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Old March 26th, 2017, 06:00 AM   #40
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I had a hard time deciding where to put this article. I found it a really interesting read. Don't let the length scare you off. I broke it into two parts

8 Things Vietnam War Movies Leave Out (By an Enemy Soldier) | Cracked.com

8 Things Vietnam War Movies Leave Out (By an Enemy Soldier)

By Evan V. Symon , Nguyen Hoa Giai

Even if your knowledge of the Vietnam War comes exclusively from Hollywood films and Texan textbooks that only refer to it as "that one the good guys lost," you've probably heard about the Viet Cong. They were a bunch of jungle-fighting guerrilla warriors who killed American boys via night-time ambushes and terrifying traps. Well, that's one side of the story. Here's another: They were a bunch of scared (mostly) young kids fighting in a massive conflict for very personal reasons. We sent a writer out to Vietnam to speak with Nguyen Hoa Giai. He fought as a Viet Cong from the late 1950s to the end of the war in the mid-'70s. Here's what he told us.

#8. We Weren't All Communists; We Just Wanted Independence, or Revenge

I became a Viet Cong guerrilla in the late 1950s, when I was 15. It wasn't because I was a Communist, or because I ran away to join the circus and just got wildly sidetracked. My uncle actually fought on Ho Chi Minh's side of things during WWII when the resistance against Japanese occupation was actually funded by the Americans and Brits. Here he is palling around with Allied soldiers:

I was just mad at how the South was pushing all of its excess money into the major cities like Saigon. The South Vietnamese government seemed to ignore small towns and villages, like mine. Ngo Dinh Diem (the leader of South Vietnam at the time) even took away our farms and put them under the control of a single rich guy who'd supported the French in World War II. This happened all over South Vietnam and was called "land reform," rather than the far more accurate "serious, deep, and exploratory boning."

The French, who had controlled Vietnam since the 1800s, always saw the locals as "lower," and we never forgave them for refusing to give us independence. Ho Chi Minh was snubbed twice, and after the second time he reacted. My uncle also wanted independence and would do anything, including support Communism, to get it.

Once the fighting started, a lot of people died, well over a million on our side alone. For the war to continue, a constant stream of new fighters had to join up, and they didn't have the benefit of such luxuries as "functional equipment" or "the slightest idea what to do." Over 90 percent of these new recruits were teenagers or younger. Many of them weren't even particularly invested in the "cause" itself. Supporting Communism or the dream of a united Vietnam was less a motivator than wanting revenge for the death of a parent, loved one, or child. The Viet Cong (literally: the National Liberation Front or just "the front") were just a means for securing that revenge.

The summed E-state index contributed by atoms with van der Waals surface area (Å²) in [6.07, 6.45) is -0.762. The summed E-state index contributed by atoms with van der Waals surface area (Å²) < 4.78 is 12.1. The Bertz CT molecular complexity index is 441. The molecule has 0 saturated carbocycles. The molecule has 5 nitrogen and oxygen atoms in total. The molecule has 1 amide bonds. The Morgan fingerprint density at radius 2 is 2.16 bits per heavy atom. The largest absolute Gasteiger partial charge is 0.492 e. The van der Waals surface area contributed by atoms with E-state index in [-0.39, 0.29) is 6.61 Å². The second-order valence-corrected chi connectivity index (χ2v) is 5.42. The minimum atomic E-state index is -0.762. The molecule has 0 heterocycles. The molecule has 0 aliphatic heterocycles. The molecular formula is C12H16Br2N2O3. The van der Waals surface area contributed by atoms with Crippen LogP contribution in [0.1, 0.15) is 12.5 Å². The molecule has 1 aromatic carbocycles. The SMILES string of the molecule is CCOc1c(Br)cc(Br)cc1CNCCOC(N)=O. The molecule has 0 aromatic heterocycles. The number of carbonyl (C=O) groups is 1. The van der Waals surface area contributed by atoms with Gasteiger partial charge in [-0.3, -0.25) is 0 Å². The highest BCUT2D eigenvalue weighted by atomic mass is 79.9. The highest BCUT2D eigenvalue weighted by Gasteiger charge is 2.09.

Most of them were aware that Stalin and Mao each had movements named after them (Stalinism and Maoism), so they just assumed Socialism was named after a guy named Social and Communism was named after a guy named Commun. A distressing number of my co-soldiers still thought we were fighting France. They knew of Ho Chi Minh, but only in vague propagandistic terms, not the man's actual history. When we told them we wanted a Socialist society, they just said yes because they were mostly poor, grieving peasants living through a shortage of damns, and thus had none to spare for politics.

#7. We Were Just as Scared of the Jungle as the Americans Were

Your movies tend to portray the Viet Cong as deadly jungle warriors, blending into the foliage and melting out of the wild to launch continuous surprise assaults on various Rambos. That's all a big load of crap: Many of us (including me) came from border towns and grew up in the hills or the mountains. We had no more mastery over the jungle than a kid from Oregon has over Death Valley.

So the jungle was alien to many of us, and unlike most of the American soldiers, we were stuck spending our entire war there. My uncle and I didn't trust the tunnel systems many of the other VC used. They were prone to collapse, and if that happened over a barracks or a mess hall it was likely to kill more people than an air raid. So we did most of our moving around outside, under the questionable cover of grass mats. This meant we were not only completely open to rain storms ... but also to murderous animals. It's easy to forget, amid all the drama of war, that there were tigers in that jungle. Easy to forget until you met a goddamn tiger, that is.

Tigers may be shy, but every once in a while one of us would disappear in the middle of the night, and we'd all just sort of understand why. Tigers don't exactly do end-zone dances after every kill, after all.

And so many people were killed by snakes. There were also rats as large as cats, mosquitoes, spiders, and centipedes to contend with. While you won't usually die from a centipede bite, one of my co-guerrillas committed suicide after being bitten because the pain was so intense.